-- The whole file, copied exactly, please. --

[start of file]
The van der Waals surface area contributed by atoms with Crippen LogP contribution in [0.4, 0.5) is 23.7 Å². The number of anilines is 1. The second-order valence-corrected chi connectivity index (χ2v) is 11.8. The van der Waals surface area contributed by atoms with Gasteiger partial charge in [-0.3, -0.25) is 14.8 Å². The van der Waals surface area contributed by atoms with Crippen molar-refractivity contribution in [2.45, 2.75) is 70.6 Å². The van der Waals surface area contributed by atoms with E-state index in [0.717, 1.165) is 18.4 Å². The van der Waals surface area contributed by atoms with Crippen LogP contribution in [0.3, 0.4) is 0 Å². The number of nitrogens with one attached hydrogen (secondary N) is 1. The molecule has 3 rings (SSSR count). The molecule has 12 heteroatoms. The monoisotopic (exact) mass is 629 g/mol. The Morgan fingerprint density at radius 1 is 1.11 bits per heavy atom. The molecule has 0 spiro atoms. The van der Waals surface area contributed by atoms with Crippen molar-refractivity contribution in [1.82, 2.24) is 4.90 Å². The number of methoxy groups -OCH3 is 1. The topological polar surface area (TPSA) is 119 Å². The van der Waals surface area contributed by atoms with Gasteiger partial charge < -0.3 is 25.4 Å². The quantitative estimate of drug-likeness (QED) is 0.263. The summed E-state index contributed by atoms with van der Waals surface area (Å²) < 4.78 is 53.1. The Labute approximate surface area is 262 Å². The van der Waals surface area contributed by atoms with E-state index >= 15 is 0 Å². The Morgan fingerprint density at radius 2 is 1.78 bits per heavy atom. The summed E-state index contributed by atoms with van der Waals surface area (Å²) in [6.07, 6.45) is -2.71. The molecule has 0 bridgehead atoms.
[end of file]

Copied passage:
The van der Waals surface area contributed by atoms with Crippen LogP contribution in [0.4, 0.5) is 23.7 Å². The number of anilines is 1. The second-order valence-corrected chi connectivity index (χ2v) is 11.8. The van der Waals surface area contributed by atoms with Gasteiger partial charge in [-0.3, -0.25) is 14.8 Å². The van der Waals surface area contributed by atoms with Crippen molar-refractivity contribution in [2.45, 2.75) is 70.6 Å². The van der Waals surface area contributed by atoms with E-state index in [0.717, 1.165) is 18.4 Å². The van der Waals surface area contributed by atoms with Crippen LogP contribution in [0.3, 0.4) is 0 Å². The number of nitrogens with one attached hydrogen (secondary N) is 1. The molecule has 3 rings (SSSR count). The molecule has 12 heteroatoms. The monoisotopic (exact) mass is 629 g/mol. The Morgan fingerprint density at radius 1 is 1.11 bits per heavy atom. The molecule has 0 spiro atoms. The van der Waals surface area contributed by atoms with Crippen molar-refractivity contribution in [1.82, 2.24) is 4.90 Å². The number of methoxy groups -OCH3 is 1. The topological polar surface area (TPSA) is 119 Å². The van der Waals surface area contributed by atoms with Gasteiger partial charge < -0.3 is 25.4 Å². The quantitative estimate of drug-likeness (QED) is 0.263. The summed E-state index contributed by atoms with van der Waals surface area (Å²) < 4.78 is 53.1. The Labute approximate surface area is 262 Å². The van der Waals surface area contributed by atoms with E-state index >= 15 is 0 Å². The Morgan fingerprint density at radius 2 is 1.78 bits per heavy atom. The summed E-state index contributed by atoms with van der Waals surface area (Å²) in [6.07, 6.45) is -2.71. The molecule has 0 bridgehead atoms.